divert by h3m4n


									DIVERT (4)                                  BSD Kernel Interfaces Manual                                   DIVERT (4)

    divert — kernel packet diversion mechanism

    #include <sys/types.h>
    #include <sys/socket.h>
    #include <netinet/in.h>
       To enable support for divert sockets, place the following lines in the kernel configuration file:
               options IPFIREWALL
               options IPDIVERT
       Alternatively, to load divert as a module at boot time, add the following lines into the loader.conf(5)

    Divert sockets are similar to raw IP sockets, except that they can be bound to a specific divert port via the
    bind(2) system call. The IP address in the bind is ignored; only the port number is significant. A divert
    socket bound to a divert port will receive all packets diverted to that port by some (here unspecified) kernel
    mechanism(s). Packets may also be written to a divert port, in which case they re-enter kernel IP packet pro-
       Divert sockets are normally used in conjunction with FreeBSD’s packet filtering implementation and the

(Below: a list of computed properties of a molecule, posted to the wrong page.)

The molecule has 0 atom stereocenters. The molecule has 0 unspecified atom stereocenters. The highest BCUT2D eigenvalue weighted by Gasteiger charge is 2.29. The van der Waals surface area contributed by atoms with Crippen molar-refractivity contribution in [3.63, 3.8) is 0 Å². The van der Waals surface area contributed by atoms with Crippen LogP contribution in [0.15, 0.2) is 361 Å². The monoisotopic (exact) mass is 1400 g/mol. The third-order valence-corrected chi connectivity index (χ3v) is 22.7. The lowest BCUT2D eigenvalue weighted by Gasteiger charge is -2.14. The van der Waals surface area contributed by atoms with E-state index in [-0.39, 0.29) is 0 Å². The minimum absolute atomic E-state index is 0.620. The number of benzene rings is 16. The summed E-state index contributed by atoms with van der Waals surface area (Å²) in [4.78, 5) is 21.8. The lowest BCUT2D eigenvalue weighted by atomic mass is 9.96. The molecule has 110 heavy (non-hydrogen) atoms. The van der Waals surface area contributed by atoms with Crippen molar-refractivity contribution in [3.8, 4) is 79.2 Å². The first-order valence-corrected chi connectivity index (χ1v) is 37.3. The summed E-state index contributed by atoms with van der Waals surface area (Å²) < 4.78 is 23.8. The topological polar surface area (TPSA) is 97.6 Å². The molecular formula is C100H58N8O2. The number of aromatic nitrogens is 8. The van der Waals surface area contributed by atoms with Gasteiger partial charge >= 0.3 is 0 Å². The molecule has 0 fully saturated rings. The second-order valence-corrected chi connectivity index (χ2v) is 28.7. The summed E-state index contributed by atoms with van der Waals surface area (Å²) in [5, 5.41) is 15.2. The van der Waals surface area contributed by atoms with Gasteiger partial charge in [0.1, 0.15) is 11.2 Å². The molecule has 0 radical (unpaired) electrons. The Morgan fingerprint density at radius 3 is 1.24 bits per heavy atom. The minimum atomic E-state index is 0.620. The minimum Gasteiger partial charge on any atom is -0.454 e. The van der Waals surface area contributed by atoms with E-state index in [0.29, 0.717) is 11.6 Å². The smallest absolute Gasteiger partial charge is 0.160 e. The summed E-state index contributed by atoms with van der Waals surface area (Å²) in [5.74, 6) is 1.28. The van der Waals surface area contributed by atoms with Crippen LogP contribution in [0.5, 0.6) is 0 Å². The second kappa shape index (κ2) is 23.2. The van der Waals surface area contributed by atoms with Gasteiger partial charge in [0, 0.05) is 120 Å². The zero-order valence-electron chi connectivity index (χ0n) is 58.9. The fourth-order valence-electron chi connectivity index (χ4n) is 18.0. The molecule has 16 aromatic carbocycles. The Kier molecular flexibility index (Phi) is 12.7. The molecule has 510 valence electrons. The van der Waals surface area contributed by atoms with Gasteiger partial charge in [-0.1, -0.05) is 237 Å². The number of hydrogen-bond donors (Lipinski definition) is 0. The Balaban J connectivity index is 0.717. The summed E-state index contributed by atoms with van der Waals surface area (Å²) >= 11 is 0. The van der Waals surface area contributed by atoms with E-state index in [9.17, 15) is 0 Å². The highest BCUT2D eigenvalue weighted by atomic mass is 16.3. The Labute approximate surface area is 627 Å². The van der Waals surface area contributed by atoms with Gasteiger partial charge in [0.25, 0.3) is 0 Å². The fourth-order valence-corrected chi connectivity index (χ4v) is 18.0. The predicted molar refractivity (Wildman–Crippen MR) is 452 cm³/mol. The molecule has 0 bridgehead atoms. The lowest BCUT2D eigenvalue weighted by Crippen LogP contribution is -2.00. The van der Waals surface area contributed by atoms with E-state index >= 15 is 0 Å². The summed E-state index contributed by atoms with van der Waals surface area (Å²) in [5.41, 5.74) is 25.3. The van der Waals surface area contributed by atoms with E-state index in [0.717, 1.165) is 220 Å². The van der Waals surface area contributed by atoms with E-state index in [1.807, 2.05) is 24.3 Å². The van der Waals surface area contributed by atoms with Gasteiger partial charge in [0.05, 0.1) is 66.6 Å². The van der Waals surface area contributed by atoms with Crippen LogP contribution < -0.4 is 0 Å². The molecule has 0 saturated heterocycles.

ipfw(8) program. By reading from and writing to a divert socket, matching packets can be passed through
       an arbitrary ‘‘filter’’ as they travel through the host machine, special routing tricks can be done, etc.

    Packets are diverted either as they are ‘‘incoming’’ or ‘‘outgoing.’’ Incoming packets are diverted after
    reception on an IP interface, whereas outgoing packets are diverted before next hop forwarding.
       Diverted packets may be read unaltered via read(2), recv(2), or recvfrom(2). In the latter case, the
       address returned will have its port set to some tag supplied by the packet diverter, (usually the ipfw rule num-
       ber) and the IP address set to the (first) address of the interface on which the packet was received (if the
       packet was incoming) or INADDR_ANY (if the packet was outgoing). The interface name (if defined for the
       packet) will be placed in the 8 bytes following the address, if it fits.

     Writing to a divert socket is similar to writing to a raw IP socket; the packet is injected ‘‘as is’’ into the nor-
     mal kernel IP packet processing using sendto(2) and minimal error checking is done. Packets are distin-